Birth name: Tuthmosis ("Born of the God Thoth")
Throne name: Akheperenre ("Great is the form of Re")
Rule: 1518 - 1504 BC (4th king of the 18th dynasty, New Kingdom)
Noteworthy relatives: Tuthmosis I (father), Hatshepsut (half-sister/wife), Tuthmosis III (son)
Tuthmosis II was the half-royal son of Tuthmosis I and a lesser queen named Mutnefert. He had two half-brothers (Wadjmose and Amenmose) whose mother was Queen Ahmose, the "great royal wife." It was Wadjmose and Amenmose who were in line to inherit the throne, not Tuthmosis II. But they both died before getting a turn, leaving him as the only male heir.
He also had a half-sister, Hatshepsut, whose parents were Tuthmosis I and Queen Ahmose. Hatshepsut was therefore 100% royal. Since Tuthmosis II was only half as royal, he married her to strengthen his connection to the throne. Tuthmosis II and Hatshepsut had a daughter (Neferure) but no sons, although he did have a son (Tuthmosis III) with a harem girl.
Tuthmosis II was nowhere near as great a king as his father. He was frail and sickly and died when he was in his early thirties. What a disappointment!
During the New Kingdom, royal tombs were built high in the cliffs of Upper Egypt in a spot commonly called "The Valley of the Kings." The intention was to make the tombs as inaccessible to grave robbers as possible... although they got robbed anyway. Around 1000 BC, a group of priests gathered up all the royal mummies and stored them in two secret "mummy caches" (one near Deir el-Bahari, and the other in the tomb of Amenhotep II) to keep them safe. These hidden royals were nowhere to be found for almost 2,000 years: in 1881, the 40 mummies in the Deir el-Bahari location were found; then in 1898 the tomb of Amenhotep II with its additional 16 mummies was discovered. Tuthmosis II was in the 1881 cache, and although his mummy has been found, his own original tomb is still undiscovered.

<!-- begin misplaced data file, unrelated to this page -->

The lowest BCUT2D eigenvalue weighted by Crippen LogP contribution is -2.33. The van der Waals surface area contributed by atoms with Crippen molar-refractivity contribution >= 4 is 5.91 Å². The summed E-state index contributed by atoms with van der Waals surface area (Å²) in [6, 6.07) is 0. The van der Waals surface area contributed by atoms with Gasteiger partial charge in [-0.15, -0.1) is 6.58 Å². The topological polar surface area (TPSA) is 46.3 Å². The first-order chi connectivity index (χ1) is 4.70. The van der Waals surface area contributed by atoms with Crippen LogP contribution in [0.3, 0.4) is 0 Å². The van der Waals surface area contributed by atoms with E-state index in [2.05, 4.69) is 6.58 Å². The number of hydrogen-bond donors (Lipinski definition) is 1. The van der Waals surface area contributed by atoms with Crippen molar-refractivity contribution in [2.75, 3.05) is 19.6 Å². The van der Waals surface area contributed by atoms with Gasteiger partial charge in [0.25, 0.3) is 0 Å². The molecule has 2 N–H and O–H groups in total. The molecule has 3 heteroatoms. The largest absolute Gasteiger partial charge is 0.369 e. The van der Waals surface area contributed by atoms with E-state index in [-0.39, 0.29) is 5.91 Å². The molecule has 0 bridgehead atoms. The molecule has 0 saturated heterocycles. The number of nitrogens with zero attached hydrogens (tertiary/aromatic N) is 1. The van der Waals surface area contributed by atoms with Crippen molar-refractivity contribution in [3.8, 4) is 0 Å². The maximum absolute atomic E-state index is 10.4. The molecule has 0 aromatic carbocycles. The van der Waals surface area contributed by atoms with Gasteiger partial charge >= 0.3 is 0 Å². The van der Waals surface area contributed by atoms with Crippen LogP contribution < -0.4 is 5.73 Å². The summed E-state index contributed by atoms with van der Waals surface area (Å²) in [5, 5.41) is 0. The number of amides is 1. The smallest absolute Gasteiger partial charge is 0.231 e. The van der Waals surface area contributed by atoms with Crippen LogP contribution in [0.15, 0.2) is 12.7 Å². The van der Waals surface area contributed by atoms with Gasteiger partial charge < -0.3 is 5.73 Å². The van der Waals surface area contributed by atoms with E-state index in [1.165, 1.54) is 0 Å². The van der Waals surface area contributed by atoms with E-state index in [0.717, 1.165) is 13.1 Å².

Tuthmosis II. By Stone_block_with_relief_at_Karnak_Temple.jpg: Wmpearl derivative work: JMCC1 [CC0], via Wikimedia Commons
Mummy of Tuthmosis II. By G. Elliot Smith [Public domain], via Wikimedia Commons